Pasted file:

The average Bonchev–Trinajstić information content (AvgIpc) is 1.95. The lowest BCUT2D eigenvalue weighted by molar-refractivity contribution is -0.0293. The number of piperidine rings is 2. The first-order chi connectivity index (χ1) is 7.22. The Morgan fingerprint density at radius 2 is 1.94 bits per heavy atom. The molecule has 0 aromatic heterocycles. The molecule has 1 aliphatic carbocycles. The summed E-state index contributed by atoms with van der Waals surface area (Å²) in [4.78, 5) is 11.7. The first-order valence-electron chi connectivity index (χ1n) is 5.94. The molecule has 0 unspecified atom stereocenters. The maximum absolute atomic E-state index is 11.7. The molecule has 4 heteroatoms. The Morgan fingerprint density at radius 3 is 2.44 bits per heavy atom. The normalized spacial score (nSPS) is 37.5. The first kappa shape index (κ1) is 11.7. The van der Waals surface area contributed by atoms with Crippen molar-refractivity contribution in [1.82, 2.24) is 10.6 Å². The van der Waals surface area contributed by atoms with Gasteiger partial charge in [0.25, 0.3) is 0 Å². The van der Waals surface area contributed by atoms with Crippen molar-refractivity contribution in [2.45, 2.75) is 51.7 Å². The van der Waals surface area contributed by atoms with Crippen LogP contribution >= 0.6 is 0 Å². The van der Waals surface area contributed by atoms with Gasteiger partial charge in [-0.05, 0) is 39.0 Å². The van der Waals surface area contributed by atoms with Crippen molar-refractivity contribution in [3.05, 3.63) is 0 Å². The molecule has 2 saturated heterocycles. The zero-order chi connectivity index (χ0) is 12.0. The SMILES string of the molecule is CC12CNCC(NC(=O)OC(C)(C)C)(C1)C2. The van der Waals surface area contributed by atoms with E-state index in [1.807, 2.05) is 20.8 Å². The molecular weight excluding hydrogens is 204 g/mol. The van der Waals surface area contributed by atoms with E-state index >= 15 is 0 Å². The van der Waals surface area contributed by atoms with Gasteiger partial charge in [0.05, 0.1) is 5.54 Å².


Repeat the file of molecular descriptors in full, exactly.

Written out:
The average Bonchev–Trinajstić information content (AvgIpc) is 1.95. The lowest BCUT2D eigenvalue weighted by molar-refractivity contribution is -0.0293. The number of piperidine rings is 2. The first-order chi connectivity index (χ1) is 7.22. The Morgan fingerprint density at radius 2 is 1.94 bits per heavy atom. The molecule has 0 aromatic heterocycles. The molecule has 1 aliphatic carbocycles. The summed E-state index contributed by atoms with van der Waals surface area (Å²) in [4.78, 5) is 11.7. The first-order valence-electron chi connectivity index (χ1n) is 5.94. The molecule has 0 unspecified atom stereocenters. The maximum absolute atomic E-state index is 11.7. The molecule has 4 heteroatoms. The Morgan fingerprint density at radius 3 is 2.44 bits per heavy atom. The normalized spacial score (nSPS) is 37.5. The first kappa shape index (κ1) is 11.7. The van der Waals surface area contributed by atoms with Crippen molar-refractivity contribution in [1.82, 2.24) is 10.6 Å². The van der Waals surface area contributed by atoms with Gasteiger partial charge in [0.25, 0.3) is 0 Å². The van der Waals surface area contributed by atoms with Crippen molar-refractivity contribution in [2.45, 2.75) is 51.7 Å². The van der Waals surface area contributed by atoms with Crippen LogP contribution >= 0.6 is 0 Å². The van der Waals surface area contributed by atoms with Gasteiger partial charge in [-0.05, 0) is 39.0 Å². The van der Waals surface area contributed by atoms with Crippen molar-refractivity contribution in [3.05, 3.63) is 0 Å². The molecule has 2 saturated heterocycles. The zero-order chi connectivity index (χ0) is 12.0. The SMILES string of the molecule is CC12CNCC(NC(=O)OC(C)(C)C)(C1)C2. The van der Waals surface area contributed by atoms with E-state index in [1.807, 2.05) is 20.8 Å². The molecular weight excluding hydrogens is 204 g/mol. The van der Waals surface area contributed by atoms with E-state index >= 15 is 0 Å². The van der Waals surface area contributed by atoms with Gasteiger partial charge in [0.05, 0.1) is 5.54 Å².